Monday, December 24, 2007

Anne’s Great, Great Grandfather

Her great, great grandfather and great grandfather arrive in Wayzata
by Warren Wakefield

The following essay is taken from a memoir that was written by
Anne's great grandfather. It is about his arrival in Wayzata,
Minnesota, as a seven year old in 1857. I've fallen in love with
these memoirs and they make me wish I could have known
this extraordinary man who wrote them.

Whatever this performance may develop, be it history, song or sermon or a series of anecdotes, it will be entirely lacking in exact chronology.

My personal knowledge of the Frontier development of this community begins October 1, 1857. I never saw A. O. Garrison, the founder of the village of Wayzata, he had finished his work in this region and moved farther West in the year 1856. To me the real pioneer settlers of Wayzata were William Dudley, B.F. and Tom Keesling and A.W. Day. These four men and their families constituted the entire population of the village when I first saw it. Three of these four original settlers were in the hotel business as early as 1855 and the fourth, Tom Keesling, was a frontier merchant, the proprietor of a small general store.

At that time the freight that went West to the various settlements in the Big Woods passed thru the village, and Wayzata, being a long day's drive from the river, was a stopping place for the freighters, which explains the popularity of the wayside hotel as a source of income. These freighters were more than ordinary men, for on each trip they solved problems in road building that would puzzle a modern engineer.

As we entered the one street of the Village that October afternoon fifty-six years ago, the first hotel we encountered was occupied by B.F. Keesling, a long, half log, half frame structure, which stood on the present site of the Gleason store. This tavern was never popular as a stopping place and was abandoned by its proprietor in the spring of 1858, when it was converted into an ashery and equipped with vats and furnaces for the production of potash and pearlash. This was a thriving business, the settlers in the surrounding country were clearing land and burning acres of log heaps; ashes were plentiful and could be had in unlimited quantities for the hauling.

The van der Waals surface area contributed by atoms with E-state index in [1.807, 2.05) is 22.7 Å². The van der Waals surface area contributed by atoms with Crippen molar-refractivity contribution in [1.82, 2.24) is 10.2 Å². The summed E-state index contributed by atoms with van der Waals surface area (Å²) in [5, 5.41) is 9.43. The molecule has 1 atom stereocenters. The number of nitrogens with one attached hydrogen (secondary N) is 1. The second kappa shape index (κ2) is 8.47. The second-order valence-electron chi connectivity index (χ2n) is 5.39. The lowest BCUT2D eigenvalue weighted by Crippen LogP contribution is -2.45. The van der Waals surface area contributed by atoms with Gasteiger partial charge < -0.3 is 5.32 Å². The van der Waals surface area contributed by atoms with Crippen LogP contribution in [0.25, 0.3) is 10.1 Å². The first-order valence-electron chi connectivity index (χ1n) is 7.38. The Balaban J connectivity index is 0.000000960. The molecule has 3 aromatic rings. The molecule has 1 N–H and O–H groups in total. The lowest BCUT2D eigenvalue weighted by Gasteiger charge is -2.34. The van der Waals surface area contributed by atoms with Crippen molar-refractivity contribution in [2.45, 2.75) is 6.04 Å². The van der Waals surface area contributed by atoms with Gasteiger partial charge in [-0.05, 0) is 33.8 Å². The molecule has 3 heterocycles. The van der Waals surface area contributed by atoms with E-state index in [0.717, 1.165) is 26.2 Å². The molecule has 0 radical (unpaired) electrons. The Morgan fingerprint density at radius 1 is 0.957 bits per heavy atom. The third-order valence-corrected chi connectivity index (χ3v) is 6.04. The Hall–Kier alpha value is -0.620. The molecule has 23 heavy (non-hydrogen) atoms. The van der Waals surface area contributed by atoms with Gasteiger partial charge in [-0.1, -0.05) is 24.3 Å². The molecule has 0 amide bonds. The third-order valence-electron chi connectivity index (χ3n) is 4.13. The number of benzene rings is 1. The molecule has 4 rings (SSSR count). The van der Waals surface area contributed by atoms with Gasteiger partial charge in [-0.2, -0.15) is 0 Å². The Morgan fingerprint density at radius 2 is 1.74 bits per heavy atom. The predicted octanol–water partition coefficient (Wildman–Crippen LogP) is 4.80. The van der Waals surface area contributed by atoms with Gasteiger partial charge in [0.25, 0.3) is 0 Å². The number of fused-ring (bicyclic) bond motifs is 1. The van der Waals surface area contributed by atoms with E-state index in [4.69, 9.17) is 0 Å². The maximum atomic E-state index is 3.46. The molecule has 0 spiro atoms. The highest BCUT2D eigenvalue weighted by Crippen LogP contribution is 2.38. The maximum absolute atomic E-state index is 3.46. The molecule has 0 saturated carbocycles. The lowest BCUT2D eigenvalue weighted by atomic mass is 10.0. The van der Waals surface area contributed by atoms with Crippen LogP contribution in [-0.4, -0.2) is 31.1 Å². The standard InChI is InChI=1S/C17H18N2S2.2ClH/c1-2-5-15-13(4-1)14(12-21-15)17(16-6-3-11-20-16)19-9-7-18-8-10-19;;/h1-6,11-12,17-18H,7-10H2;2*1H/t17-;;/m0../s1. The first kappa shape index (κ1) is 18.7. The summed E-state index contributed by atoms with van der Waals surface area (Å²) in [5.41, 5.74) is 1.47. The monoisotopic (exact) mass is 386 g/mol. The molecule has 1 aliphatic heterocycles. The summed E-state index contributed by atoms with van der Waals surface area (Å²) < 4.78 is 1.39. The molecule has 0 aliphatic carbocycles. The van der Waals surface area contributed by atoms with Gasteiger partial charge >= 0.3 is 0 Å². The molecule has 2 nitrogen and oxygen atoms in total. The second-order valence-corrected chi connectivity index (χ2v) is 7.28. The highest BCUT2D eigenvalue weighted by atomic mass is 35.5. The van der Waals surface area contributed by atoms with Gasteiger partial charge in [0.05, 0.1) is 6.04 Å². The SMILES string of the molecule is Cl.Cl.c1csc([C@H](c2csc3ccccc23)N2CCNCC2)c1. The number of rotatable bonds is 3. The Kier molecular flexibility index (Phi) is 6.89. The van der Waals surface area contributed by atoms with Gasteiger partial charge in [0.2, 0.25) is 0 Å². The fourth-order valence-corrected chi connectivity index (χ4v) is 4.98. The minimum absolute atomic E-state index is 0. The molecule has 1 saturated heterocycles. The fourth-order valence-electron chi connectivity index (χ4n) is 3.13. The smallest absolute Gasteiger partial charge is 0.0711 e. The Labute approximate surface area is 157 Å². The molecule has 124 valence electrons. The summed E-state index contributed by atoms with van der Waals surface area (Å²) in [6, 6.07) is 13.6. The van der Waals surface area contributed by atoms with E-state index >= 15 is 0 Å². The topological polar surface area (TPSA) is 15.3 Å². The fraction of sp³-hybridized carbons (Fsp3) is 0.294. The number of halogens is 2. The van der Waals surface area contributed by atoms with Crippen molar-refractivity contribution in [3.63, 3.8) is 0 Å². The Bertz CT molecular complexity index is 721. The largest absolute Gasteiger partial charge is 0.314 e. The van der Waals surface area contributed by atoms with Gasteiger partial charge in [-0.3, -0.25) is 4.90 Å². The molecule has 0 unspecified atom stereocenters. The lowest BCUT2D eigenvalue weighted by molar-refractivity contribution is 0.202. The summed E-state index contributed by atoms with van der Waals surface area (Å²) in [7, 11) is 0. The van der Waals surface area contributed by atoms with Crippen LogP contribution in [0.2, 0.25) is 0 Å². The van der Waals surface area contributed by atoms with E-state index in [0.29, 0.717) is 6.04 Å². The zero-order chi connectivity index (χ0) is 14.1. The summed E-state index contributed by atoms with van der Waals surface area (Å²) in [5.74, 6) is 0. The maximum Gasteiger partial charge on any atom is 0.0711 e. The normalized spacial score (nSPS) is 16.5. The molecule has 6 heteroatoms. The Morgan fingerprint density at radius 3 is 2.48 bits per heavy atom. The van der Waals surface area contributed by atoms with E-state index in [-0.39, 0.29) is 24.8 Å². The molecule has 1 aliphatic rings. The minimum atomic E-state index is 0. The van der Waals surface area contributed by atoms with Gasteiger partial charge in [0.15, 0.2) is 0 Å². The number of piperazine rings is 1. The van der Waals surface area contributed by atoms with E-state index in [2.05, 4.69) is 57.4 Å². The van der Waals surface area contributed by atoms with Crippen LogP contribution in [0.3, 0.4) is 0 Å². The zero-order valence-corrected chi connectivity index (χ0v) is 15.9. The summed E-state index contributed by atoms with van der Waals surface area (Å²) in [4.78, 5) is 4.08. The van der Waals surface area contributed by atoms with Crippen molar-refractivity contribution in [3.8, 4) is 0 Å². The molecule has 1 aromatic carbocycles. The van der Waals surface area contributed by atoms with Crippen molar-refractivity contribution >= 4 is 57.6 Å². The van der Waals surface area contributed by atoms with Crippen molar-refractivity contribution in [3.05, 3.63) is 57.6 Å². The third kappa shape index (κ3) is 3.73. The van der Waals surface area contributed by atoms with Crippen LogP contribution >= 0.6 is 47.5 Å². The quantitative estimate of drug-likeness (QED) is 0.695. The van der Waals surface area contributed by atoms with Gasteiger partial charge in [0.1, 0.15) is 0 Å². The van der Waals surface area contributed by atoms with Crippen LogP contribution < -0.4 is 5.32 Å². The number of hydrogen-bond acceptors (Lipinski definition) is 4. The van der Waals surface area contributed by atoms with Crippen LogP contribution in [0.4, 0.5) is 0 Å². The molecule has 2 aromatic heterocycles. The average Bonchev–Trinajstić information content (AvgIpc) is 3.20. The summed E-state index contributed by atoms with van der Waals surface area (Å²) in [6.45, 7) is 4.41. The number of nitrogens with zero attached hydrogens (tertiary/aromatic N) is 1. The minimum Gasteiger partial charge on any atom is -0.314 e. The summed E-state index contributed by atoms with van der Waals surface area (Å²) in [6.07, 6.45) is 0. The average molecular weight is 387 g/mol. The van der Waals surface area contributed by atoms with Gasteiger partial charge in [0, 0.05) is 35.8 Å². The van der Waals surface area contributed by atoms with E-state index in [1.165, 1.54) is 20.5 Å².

The next hotel and the most popular one with the traveling public, stood on the present site of the Saunders House, and was the property of William Dudley. This house was furnished with an inviting bar; its beds were always clean and its basswood floors polished to a startling degree of whiteness. Aunt Ann could roast a leg of venison, bake a fat coon or convert a corpulent woodchuck into a stew that would tempt even a modern vegetarian. This hotel was burned in the fall of 1859, when Mr. Dudley built a small house on the site of the Nedderly building. This house was moved back from the street a few years later and is now a part of the Daughterty house, and the oldest building in the village.

The next hotel stood on the present site of the Dr. Tibbett's residence. A huge log barn stood on the street level, directly in front of the house. The house itself was an imposing affair for its period, and Uncle Abel W. Day, its proprietor, and Aunt Eliza, his wife, were unique characters. The popularity of the Dudley hostelry rested securely upon the popularity of its proprietor and Aunt Ann's prowess as a housekeeper and cook; while the Day enterprise was a failure, owing to Aunt Eliza's sour bread and Uncle Abel's mysterious and whispered conversation.